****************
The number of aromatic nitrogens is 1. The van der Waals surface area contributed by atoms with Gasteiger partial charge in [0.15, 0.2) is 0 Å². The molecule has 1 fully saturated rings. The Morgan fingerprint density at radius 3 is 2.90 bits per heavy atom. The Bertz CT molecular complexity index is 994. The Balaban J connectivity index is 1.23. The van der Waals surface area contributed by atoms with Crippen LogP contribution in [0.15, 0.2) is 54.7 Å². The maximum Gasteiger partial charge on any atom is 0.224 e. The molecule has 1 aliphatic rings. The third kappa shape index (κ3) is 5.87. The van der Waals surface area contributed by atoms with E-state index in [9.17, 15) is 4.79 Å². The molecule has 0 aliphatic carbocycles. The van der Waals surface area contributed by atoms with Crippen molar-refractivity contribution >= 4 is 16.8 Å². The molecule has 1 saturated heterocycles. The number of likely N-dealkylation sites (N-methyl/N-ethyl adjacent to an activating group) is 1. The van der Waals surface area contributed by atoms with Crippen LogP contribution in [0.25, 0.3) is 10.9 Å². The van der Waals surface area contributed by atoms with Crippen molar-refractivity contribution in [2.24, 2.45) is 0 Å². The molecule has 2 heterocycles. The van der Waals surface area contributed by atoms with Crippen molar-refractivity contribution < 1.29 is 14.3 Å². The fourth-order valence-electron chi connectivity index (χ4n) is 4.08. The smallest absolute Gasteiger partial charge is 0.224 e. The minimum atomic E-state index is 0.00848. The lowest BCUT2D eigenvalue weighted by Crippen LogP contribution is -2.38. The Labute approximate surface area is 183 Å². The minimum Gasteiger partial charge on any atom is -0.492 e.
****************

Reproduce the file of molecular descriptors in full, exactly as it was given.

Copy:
The number of aromatic nitrogens is 1. The van der Waals surface area contributed by atoms with Gasteiger partial charge in [0.15, 0.2) is 0 Å². The molecule has 1 fully saturated rings. The Morgan fingerprint density at radius 3 is 2.90 bits per heavy atom. The Bertz CT molecular complexity index is 994. The Balaban J connectivity index is 1.23. The van der Waals surface area contributed by atoms with Crippen LogP contribution in [0.15, 0.2) is 54.7 Å². The maximum Gasteiger partial charge on any atom is 0.224 e. The molecule has 1 aliphatic rings. The third kappa shape index (κ3) is 5.87. The van der Waals surface area contributed by atoms with E-state index in [9.17, 15) is 4.79 Å². The molecule has 0 aliphatic carbocycles. The van der Waals surface area contributed by atoms with Crippen molar-refractivity contribution >= 4 is 16.8 Å². The molecule has 1 saturated heterocycles. The number of likely N-dealkylation sites (N-methyl/N-ethyl adjacent to an activating group) is 1. The van der Waals surface area contributed by atoms with Crippen LogP contribution in [0.25, 0.3) is 10.9 Å². The van der Waals surface area contributed by atoms with Crippen molar-refractivity contribution in [2.24, 2.45) is 0 Å². The molecule has 2 heterocycles. The van der Waals surface area contributed by atoms with Crippen molar-refractivity contribution < 1.29 is 14.3 Å². The fourth-order valence-electron chi connectivity index (χ4n) is 4.08. The smallest absolute Gasteiger partial charge is 0.224 e. The minimum atomic E-state index is 0.00848. The lowest BCUT2D eigenvalue weighted by Crippen LogP contribution is -2.38. The Labute approximate surface area is 183 Å². The minimum Gasteiger partial charge on any atom is -0.492 e.